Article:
side by side as it were, rising step by step together. If it hadn’t
been for that stupid quarrel he should have been just where
Medlett was now.
The result of these cogitations was that he went home, and to
his great joy found his eldest daughter out. He made an excuse
to get rid of Jane, and going into Norah s room took from her desk
a sheet of paper, an envelope, and a stamp. Then he sat down and
composed a long letter to his former friend.
It was not an easy letter to write, but he was thirsty ; and
before long the deed was done. He pictured his destitution in
terms which were not ill-chosen, admitted that he had felt bitterly
against his friend, but added that time and the memories of the
past had softened his resentment, or he could never have brought
himself to ask for help. He besought his friend to procure him
work if he possibly could, and at the promptings of the aforesaid
thirst, introduced a postscript.
” A small loan for pressing necessities would be very ac-
Medlett received the letter the same evening, and carried it off
to his little smoking-room to digest with his dinner. He was
shrewd enough to read between the lines, knowing, as he did, a
good deal, and guessing more of Crofts’ present condition. As
he looked round the cosy room, self-complacency began to don-
tlie garb of kindness. The world had indeed gone well with
him. A quite remarkable success had attended his speculations.
It really seemed, he said to himself, reverentially, as if Provi-
dence were bent on rewarding his industrious and persevering
youth. And this poor devil had gone utterly to the wall—no
doubt there was a good reason for it somewhere ; Providence
knew how to discriminate between the wheat and the chaff.
Still, there he was, practically penniless.
” It’s no good finding him work, but I ll send him another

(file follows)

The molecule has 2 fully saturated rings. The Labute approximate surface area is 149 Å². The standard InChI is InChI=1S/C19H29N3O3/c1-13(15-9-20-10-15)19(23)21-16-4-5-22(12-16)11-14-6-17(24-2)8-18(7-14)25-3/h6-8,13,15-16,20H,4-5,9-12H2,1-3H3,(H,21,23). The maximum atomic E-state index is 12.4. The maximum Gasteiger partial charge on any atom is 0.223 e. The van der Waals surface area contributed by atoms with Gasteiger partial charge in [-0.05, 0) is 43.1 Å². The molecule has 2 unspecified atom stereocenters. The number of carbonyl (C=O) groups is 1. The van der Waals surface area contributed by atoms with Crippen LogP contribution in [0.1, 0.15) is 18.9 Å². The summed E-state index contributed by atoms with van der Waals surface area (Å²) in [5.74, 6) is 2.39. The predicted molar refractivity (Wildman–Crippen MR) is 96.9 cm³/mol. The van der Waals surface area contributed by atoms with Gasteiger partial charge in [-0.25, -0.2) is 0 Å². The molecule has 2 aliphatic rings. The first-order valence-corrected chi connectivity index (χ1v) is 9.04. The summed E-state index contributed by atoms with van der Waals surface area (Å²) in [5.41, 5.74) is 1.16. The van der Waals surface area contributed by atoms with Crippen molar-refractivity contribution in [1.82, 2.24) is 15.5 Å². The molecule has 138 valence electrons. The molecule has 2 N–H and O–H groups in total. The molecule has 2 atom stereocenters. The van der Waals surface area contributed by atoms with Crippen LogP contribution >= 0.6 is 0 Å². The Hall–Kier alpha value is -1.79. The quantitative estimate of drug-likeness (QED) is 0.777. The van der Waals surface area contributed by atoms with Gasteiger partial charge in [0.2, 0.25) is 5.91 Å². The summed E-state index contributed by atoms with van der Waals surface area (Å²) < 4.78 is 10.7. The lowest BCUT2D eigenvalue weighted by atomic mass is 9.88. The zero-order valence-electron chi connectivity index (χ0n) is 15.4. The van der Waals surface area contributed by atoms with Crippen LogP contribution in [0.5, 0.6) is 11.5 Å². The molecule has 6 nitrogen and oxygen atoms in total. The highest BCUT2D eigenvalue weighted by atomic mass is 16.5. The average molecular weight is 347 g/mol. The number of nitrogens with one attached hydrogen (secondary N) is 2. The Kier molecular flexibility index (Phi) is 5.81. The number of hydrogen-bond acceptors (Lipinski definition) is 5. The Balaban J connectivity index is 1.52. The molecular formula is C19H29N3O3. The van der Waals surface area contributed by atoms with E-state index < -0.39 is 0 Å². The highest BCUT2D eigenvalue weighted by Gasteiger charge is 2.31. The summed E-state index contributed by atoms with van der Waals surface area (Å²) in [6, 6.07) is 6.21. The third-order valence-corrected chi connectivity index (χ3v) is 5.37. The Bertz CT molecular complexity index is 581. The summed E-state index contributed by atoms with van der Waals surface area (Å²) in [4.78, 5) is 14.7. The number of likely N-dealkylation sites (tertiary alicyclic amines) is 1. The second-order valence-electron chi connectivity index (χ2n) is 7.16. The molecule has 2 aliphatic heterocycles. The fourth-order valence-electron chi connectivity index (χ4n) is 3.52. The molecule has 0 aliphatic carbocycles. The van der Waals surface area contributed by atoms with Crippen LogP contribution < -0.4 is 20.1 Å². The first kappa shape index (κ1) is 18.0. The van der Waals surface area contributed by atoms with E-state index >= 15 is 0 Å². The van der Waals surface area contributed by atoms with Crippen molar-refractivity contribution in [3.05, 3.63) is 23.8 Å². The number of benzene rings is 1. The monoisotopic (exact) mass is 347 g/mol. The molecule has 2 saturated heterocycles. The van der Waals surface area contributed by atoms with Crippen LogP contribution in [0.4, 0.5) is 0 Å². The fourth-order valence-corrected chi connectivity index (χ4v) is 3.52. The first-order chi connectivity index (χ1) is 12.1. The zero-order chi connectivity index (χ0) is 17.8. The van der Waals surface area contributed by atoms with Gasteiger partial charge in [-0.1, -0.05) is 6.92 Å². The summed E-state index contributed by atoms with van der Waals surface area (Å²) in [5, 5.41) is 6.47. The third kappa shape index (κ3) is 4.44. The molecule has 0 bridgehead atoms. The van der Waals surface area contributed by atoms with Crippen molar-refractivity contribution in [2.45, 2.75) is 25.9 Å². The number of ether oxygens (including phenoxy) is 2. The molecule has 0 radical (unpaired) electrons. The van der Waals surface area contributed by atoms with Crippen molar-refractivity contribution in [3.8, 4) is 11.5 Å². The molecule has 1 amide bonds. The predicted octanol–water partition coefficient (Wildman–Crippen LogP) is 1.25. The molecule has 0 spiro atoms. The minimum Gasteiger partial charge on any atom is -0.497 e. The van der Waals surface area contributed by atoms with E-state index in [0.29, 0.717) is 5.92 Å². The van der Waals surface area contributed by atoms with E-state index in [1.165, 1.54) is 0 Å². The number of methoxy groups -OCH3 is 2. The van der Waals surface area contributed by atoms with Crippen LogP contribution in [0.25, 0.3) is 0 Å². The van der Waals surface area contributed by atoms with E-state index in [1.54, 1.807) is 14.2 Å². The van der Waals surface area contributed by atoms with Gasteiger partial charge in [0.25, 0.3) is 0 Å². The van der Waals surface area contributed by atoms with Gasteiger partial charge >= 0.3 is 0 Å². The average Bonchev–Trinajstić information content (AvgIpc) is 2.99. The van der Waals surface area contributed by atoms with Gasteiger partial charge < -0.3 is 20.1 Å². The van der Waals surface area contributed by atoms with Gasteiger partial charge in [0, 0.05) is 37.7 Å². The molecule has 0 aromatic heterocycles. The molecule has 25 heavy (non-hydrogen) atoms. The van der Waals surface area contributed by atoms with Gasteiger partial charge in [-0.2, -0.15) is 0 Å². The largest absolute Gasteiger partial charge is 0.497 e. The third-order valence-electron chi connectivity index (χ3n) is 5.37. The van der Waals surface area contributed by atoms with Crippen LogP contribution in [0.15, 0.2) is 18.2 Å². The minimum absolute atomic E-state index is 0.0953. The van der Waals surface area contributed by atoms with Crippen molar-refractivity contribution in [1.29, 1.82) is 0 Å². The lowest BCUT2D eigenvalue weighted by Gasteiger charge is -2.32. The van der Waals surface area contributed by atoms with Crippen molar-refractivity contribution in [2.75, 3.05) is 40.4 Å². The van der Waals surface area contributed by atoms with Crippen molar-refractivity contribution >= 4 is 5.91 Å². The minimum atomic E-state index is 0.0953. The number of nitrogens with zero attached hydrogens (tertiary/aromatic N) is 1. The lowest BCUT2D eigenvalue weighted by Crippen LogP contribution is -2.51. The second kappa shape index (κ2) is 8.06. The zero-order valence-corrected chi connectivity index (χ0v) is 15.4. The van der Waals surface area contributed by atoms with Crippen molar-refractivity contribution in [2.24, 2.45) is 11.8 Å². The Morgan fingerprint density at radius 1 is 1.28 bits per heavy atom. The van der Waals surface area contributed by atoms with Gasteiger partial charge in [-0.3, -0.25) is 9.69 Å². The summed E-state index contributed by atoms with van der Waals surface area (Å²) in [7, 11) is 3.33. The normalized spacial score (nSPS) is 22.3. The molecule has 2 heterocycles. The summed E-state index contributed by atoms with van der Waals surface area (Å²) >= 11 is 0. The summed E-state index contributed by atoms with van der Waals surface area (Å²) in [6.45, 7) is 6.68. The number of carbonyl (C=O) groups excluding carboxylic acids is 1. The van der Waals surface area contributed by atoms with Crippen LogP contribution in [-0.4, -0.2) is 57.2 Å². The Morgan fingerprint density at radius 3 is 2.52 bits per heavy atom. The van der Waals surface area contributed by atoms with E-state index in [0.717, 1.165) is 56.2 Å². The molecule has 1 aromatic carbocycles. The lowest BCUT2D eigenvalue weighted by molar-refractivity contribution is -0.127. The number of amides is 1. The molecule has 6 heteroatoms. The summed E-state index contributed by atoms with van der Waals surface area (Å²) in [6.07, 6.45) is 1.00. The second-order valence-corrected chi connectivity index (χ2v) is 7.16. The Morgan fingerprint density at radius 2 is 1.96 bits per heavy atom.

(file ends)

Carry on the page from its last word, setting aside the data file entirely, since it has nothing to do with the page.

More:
fiver,” was his conclusion ; for Crofts had been quite right
in his surmise : the previous notes had come from Hamp-
stead. Crofts, it need hardly be said, was delighted with
the result of his application, and spent a full week in the
public-house looking for work, returning home at night with
more and more of the Devil’s hall-mark upon his flabby, sodden
At the end of the week he managed to find some more copy-
ing work, which brought in a few shillings. He never thought,
now, of taking anything home; but he was forced to spend a
few shillings on boots. The rest went, of course, to, or rather
towards, satisfying his thirst. Then he found himself once more
in the picturesque but uncomfortable condition of the empty-
pocketed. The idea of applying again to Medlett suggested
itself, and he quickly went through the various stages of indig-
nant refusal, calm consideration, enthusiastic adoption. Once
more he paid a surreptitious visit to Nora’s desk in her absence,
and once more he renewed his application for work, and managed
to introduce a statement to the effect that arrears of rent had
swallowed up the greater part of the five-pound note, and how to
provide the children with warm clothing for the winter he did
not know. As he wrote this, he said to himself that if this
appeal produced any substantial result, he would see that Ted had
an overcoat and Jane some new boots.
The letter reached Medlett at a favourable moment. The
fates were still propitious. He had followed his senior partner
into a speculation from which they had escaped with the spoils of
victory in the very nick of time, and his banking account was at
least £350 to the good by that transaction.
” Poor devil ! Again, so soon ? ” he murmured, and put his